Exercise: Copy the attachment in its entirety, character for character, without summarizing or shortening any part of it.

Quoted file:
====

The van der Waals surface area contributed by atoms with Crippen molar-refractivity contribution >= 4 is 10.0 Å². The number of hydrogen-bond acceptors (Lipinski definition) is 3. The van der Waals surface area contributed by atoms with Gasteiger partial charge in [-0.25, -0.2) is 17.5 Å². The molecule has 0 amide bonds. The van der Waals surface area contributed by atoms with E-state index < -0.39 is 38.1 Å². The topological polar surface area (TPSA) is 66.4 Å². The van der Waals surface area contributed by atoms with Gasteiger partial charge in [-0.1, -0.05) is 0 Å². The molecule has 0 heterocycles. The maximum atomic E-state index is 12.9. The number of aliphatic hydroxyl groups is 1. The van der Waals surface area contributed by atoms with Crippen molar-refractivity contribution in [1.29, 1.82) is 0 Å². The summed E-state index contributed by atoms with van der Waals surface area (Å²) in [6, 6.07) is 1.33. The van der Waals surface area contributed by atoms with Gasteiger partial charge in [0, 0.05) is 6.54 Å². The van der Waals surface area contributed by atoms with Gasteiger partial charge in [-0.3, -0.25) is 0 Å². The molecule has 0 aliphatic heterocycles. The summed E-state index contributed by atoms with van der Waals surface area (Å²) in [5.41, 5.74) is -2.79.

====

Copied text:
The van der Waals surface area contributed by atoms with Crippen molar-refractivity contribution >= 4 is 10.0 Å². The number of hydrogen-bond acceptors (Lipinski definition) is 3. The van der Waals surface area contributed by atoms with Gasteiger partial charge in [-0.25, -0.2) is 17.5 Å². The molecule has 0 amide bonds. The van der Waals surface area contributed by atoms with E-state index < -0.39 is 38.1 Å². The topological polar surface area (TPSA) is 66.4 Å². The van der Waals surface area contributed by atoms with Gasteiger partial charge in [-0.1, -0.05) is 0 Å². The molecule has 0 heterocycles. The maximum atomic E-state index is 12.9. The number of aliphatic hydroxyl groups is 1. The van der Waals surface area contributed by atoms with Crippen molar-refractivity contribution in [1.29, 1.82) is 0 Å². The summed E-state index contributed by atoms with van der Waals surface area (Å²) in [6, 6.07) is 1.33. The van der Waals surface area contributed by atoms with Gasteiger partial charge in [0, 0.05) is 6.54 Å². The van der Waals surface area contributed by atoms with Gasteiger partial charge in [-0.3, -0.25) is 0 Å². The molecule has 0 aliphatic heterocycles. The summed E-state index contributed by atoms with van der Waals surface area (Å²) in [5.41, 5.74) is -2.79.